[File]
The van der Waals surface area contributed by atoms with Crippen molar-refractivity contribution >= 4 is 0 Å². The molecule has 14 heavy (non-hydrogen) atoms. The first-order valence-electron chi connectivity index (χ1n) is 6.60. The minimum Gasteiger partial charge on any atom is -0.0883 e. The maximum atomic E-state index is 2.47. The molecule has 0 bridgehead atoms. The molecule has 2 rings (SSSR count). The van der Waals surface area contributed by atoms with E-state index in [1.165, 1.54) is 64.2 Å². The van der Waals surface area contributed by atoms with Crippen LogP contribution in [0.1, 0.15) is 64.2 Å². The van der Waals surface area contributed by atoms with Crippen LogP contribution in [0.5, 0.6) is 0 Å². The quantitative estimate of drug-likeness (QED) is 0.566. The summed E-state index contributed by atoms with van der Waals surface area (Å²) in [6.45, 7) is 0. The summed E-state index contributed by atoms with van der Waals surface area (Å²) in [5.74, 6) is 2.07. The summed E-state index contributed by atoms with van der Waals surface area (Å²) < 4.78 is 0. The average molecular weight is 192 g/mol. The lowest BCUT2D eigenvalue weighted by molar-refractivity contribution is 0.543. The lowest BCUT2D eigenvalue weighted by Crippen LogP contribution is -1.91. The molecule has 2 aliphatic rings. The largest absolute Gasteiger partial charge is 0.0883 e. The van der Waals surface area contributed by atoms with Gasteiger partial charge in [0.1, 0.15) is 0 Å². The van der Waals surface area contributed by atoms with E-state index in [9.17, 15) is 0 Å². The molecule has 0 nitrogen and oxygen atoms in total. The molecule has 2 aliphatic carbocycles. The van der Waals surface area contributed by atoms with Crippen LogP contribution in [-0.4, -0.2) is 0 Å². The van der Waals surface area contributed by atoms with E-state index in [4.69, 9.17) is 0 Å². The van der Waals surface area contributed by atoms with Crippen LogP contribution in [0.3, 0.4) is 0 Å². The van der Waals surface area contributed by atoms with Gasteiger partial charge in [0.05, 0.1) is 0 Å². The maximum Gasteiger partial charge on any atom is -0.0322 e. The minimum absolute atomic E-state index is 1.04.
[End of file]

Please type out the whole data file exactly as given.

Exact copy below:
The van der Waals surface area contributed by atoms with Crippen molar-refractivity contribution >= 4 is 0 Å². The molecule has 14 heavy (non-hydrogen) atoms. The first-order valence-electron chi connectivity index (χ1n) is 6.60. The minimum Gasteiger partial charge on any atom is -0.0883 e. The maximum atomic E-state index is 2.47. The molecule has 0 bridgehead atoms. The molecule has 2 rings (SSSR count). The van der Waals surface area contributed by atoms with E-state index in [1.165, 1.54) is 64.2 Å². The van der Waals surface area contributed by atoms with Crippen LogP contribution in [0.1, 0.15) is 64.2 Å². The van der Waals surface area contributed by atoms with Crippen LogP contribution in [0.5, 0.6) is 0 Å². The quantitative estimate of drug-likeness (QED) is 0.566. The summed E-state index contributed by atoms with van der Waals surface area (Å²) in [6.45, 7) is 0. The summed E-state index contributed by atoms with van der Waals surface area (Å²) in [5.74, 6) is 2.07. The summed E-state index contributed by atoms with van der Waals surface area (Å²) < 4.78 is 0. The average molecular weight is 192 g/mol. The lowest BCUT2D eigenvalue weighted by molar-refractivity contribution is 0.543. The lowest BCUT2D eigenvalue weighted by Crippen LogP contribution is -1.91. The molecule has 2 aliphatic rings. The largest absolute Gasteiger partial charge is 0.0883 e. The van der Waals surface area contributed by atoms with Gasteiger partial charge in [0.1, 0.15) is 0 Å². The van der Waals surface area contributed by atoms with E-state index in [9.17, 15) is 0 Å². The molecule has 0 nitrogen and oxygen atoms in total. The molecule has 2 aliphatic carbocycles. The van der Waals surface area contributed by atoms with Crippen LogP contribution in [-0.4, -0.2) is 0 Å². The van der Waals surface area contributed by atoms with E-state index in [4.69, 9.17) is 0 Å². The van der Waals surface area contributed by atoms with Crippen LogP contribution in [0.3, 0.4) is 0 Å². The van der Waals surface area contributed by atoms with Gasteiger partial charge in [0.05, 0.1) is 0 Å². The maximum Gasteiger partial charge on any atom is -0.0322 e. The minimum absolute atomic E-state index is 1.04.